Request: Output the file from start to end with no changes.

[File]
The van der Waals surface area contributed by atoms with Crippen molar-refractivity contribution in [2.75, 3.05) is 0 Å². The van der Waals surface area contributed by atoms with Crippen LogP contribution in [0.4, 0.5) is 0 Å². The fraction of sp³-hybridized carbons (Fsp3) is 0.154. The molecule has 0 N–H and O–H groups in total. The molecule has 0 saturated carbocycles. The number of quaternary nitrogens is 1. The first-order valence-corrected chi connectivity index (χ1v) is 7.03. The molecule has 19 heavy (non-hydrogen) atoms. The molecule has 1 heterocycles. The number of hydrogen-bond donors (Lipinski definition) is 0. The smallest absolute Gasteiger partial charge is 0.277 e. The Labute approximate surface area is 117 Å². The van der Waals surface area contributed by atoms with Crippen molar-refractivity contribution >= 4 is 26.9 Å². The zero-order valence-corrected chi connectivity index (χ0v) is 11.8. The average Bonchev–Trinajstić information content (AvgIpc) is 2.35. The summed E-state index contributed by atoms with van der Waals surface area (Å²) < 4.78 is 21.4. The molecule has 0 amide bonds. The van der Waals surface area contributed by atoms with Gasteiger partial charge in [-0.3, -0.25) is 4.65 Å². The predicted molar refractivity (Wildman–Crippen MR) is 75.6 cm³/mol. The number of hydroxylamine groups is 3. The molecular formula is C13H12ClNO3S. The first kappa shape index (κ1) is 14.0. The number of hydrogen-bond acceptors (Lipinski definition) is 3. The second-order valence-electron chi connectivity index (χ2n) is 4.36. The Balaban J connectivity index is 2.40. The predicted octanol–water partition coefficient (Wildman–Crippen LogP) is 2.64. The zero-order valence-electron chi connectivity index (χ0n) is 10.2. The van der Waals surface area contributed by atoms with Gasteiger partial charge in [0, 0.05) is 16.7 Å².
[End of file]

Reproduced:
The van der Waals surface area contributed by atoms with Crippen molar-refractivity contribution in [2.75, 3.05) is 0 Å². The van der Waals surface area contributed by atoms with Crippen LogP contribution in [0.4, 0.5) is 0 Å². The fraction of sp³-hybridized carbons (Fsp3) is 0.154. The molecule has 0 N–H and O–H groups in total. The molecule has 0 saturated carbocycles. The number of quaternary nitrogens is 1. The first-order valence-corrected chi connectivity index (χ1v) is 7.03. The molecule has 19 heavy (non-hydrogen) atoms. The molecule has 1 heterocycles. The number of hydrogen-bond donors (Lipinski definition) is 0. The smallest absolute Gasteiger partial charge is 0.277 e. The Labute approximate surface area is 117 Å². The van der Waals surface area contributed by atoms with Crippen molar-refractivity contribution >= 4 is 26.9 Å². The zero-order valence-corrected chi connectivity index (χ0v) is 11.8. The average Bonchev–Trinajstić information content (AvgIpc) is 2.35. The summed E-state index contributed by atoms with van der Waals surface area (Å²) < 4.78 is 21.4. The molecule has 0 amide bonds. The van der Waals surface area contributed by atoms with Gasteiger partial charge in [-0.3, -0.25) is 4.65 Å². The predicted molar refractivity (Wildman–Crippen MR) is 75.6 cm³/mol. The number of hydroxylamine groups is 3. The molecular formula is C13H12ClNO3S. The first kappa shape index (κ1) is 14.0. The number of hydrogen-bond acceptors (Lipinski definition) is 3. The second-order valence-electron chi connectivity index (χ2n) is 4.36. The Balaban J connectivity index is 2.40. The predicted octanol–water partition coefficient (Wildman–Crippen LogP) is 2.64. The zero-order valence-electron chi connectivity index (χ0n) is 10.2. The van der Waals surface area contributed by atoms with Gasteiger partial charge in [0, 0.05) is 16.7 Å².